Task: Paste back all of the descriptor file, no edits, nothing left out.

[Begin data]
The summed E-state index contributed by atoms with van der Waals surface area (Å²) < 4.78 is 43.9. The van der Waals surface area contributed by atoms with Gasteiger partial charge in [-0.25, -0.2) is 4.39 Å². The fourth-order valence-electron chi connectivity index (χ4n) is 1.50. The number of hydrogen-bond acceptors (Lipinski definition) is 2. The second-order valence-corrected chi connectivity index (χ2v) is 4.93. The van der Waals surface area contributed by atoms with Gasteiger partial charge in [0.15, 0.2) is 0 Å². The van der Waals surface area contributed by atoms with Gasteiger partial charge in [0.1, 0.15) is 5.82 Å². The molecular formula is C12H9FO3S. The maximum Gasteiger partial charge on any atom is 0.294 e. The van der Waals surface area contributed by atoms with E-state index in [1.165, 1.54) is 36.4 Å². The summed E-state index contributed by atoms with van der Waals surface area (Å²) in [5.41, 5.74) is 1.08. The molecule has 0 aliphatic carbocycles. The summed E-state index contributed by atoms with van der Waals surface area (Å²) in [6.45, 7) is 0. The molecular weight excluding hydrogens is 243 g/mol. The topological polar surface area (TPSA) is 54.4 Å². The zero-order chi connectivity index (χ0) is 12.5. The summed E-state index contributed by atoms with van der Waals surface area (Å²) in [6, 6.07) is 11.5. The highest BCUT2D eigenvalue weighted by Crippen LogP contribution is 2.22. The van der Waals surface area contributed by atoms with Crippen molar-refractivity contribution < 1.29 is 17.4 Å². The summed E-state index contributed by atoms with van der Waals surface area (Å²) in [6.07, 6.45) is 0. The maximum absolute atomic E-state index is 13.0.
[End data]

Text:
The summed E-state index contributed by atoms with van der Waals surface area (Å²) < 4.78 is 43.9. The van der Waals surface area contributed by atoms with Gasteiger partial charge in [-0.25, -0.2) is 4.39 Å². The fourth-order valence-electron chi connectivity index (χ4n) is 1.50. The number of hydrogen-bond acceptors (Lipinski definition) is 2. The second-order valence-corrected chi connectivity index (χ2v) is 4.93. The van der Waals surface area contributed by atoms with Gasteiger partial charge in [0.15, 0.2) is 0 Å². The van der Waals surface area contributed by atoms with Gasteiger partial charge in [0.1, 0.15) is 5.82 Å². The molecular formula is C12H9FO3S. The maximum Gasteiger partial charge on any atom is 0.294 e. The van der Waals surface area contributed by atoms with E-state index in [1.165, 1.54) is 36.4 Å². The summed E-state index contributed by atoms with van der Waals surface area (Å²) in [5.41, 5.74) is 1.08. The molecule has 0 aliphatic carbocycles. The summed E-state index contributed by atoms with van der Waals surface area (Å²) in [6.45, 7) is 0. The molecular weight excluding hydrogens is 243 g/mol. The topological polar surface area (TPSA) is 54.4 Å². The zero-order chi connectivity index (χ0) is 12.5. The summed E-state index contributed by atoms with van der Waals surface area (Å²) in [6, 6.07) is 11.5. The highest BCUT2D eigenvalue weighted by Crippen LogP contribution is 2.22. The van der Waals surface area contributed by atoms with Crippen molar-refractivity contribution < 1.29 is 17.4 Å². The summed E-state index contributed by atoms with van der Waals surface area (Å²) in [6.07, 6.45) is 0. The maximum absolute atomic E-state index is 13.0.